Watching an unforeseen evangelical service unfold in front of my office today, on International AIDS day, I smirked at myself for having been so confident. Obviously I still have no idea what’s going on in my community, let alone what people think or whether they’re just humoring me. The AIDS/HIV workshop I’d been planning definitely wasn’t going to happen, and for more reasons than the Christian rock, dancing children and sing-alongs blaring through my window.
First off, let me clarify that I’m not disappointed. I actually saw this coming two weeks ago, back during the planning processes. Once I verbalized it, describing the possibility during a phone conversation, I realized that a failure to launch was A: probably inevitable and therefore B: definitely not worth fighting. So I shrugged my shoulders, planned the workshop, wrote the budget, requested the funds and waited for a response. Which never came, not directly anyway.
I started back at the beginning of November, working with a set of pre-elaborated activities provided by the Peace Corps. I patiently introduced the exercises to the ladies of the Municipal Women’s Office (OMM), intending to facilitate their proper ownership of the workshop. We took our time, read everything over, picked out an agenda they liked, and had everything ready – all we needed, theoretically, was about $6 to buy butcher paper, markers, tape and make some copies. It seemed fail-safe; how hard would it be to get 51Q approved for a politically savvy event on an international day of recognition? Why wouldn’t my mayor approve this?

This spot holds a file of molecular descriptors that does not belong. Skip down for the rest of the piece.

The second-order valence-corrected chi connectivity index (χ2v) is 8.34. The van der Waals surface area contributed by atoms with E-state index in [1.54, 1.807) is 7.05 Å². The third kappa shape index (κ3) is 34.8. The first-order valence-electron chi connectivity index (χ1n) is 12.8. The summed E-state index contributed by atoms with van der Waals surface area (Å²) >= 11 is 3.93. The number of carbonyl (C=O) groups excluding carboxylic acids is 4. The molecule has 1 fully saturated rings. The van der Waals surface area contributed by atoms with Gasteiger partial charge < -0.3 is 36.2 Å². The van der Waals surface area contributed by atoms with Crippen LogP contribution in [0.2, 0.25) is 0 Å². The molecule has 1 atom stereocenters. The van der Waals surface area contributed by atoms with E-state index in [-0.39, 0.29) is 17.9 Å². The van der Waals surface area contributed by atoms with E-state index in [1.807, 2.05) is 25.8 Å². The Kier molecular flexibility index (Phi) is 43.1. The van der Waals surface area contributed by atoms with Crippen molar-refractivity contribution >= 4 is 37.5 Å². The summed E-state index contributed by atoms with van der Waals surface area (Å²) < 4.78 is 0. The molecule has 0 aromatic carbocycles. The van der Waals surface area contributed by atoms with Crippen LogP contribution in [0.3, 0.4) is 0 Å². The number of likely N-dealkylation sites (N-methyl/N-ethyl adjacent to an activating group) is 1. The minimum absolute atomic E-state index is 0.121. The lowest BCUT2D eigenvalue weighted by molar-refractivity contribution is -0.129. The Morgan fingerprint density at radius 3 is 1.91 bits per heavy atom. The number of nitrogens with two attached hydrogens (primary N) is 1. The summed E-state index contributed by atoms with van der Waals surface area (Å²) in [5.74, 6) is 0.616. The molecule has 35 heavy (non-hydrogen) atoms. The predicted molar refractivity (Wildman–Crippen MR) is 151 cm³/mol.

Well, she wasn’t around to approve it – that was problem #1. She’s sort of chronically non-present at times, which makes it hard to get a straight answer (The Muni is also destitute, as I’ve noted previously) However, a local Non-Governmental Organization (NGO) called Vision Mundial had suggested that we put on a lavish AIDS-prevention event for Dec. 2nd, which would be a day late but still meaningful. Politically speaking, it makes perfect sense to throw your weight behind one activity rather than two, especially if an international organization with deep pockets is putting on a big show with clowns, condoms, t-shirts and refreshments for 200. So I understand why my little baby workshop didn’t materialize, I just think it’s both funny and instructive how plans can mutate and how that reflects on my “capacity for change” (as a Peace Corps volunteer) . I’m still helping out with tomorrow’s event, anyway…
Yet the crowning moment came when I arrived at work today and saw a sign praising Jesus next to some plastic chairs and a stage made of rough-hewn boards and cinder blocks. Someone at the Muni had authorized a big celebration. I was, of course, clueless, so I strolled into the comedor where I eat breakfast and asked my counterpart what was going on. He snorted in surprise, and replied indignantly that we obviously weren’t going to get any work done today (Ha! Even HE didn’t know what was going on!)
On a completely unrelated note, the Muni stopped paying its bills because the internet got shut off about a week ago. Some people that it might get turned back on this month, maybe not…..lol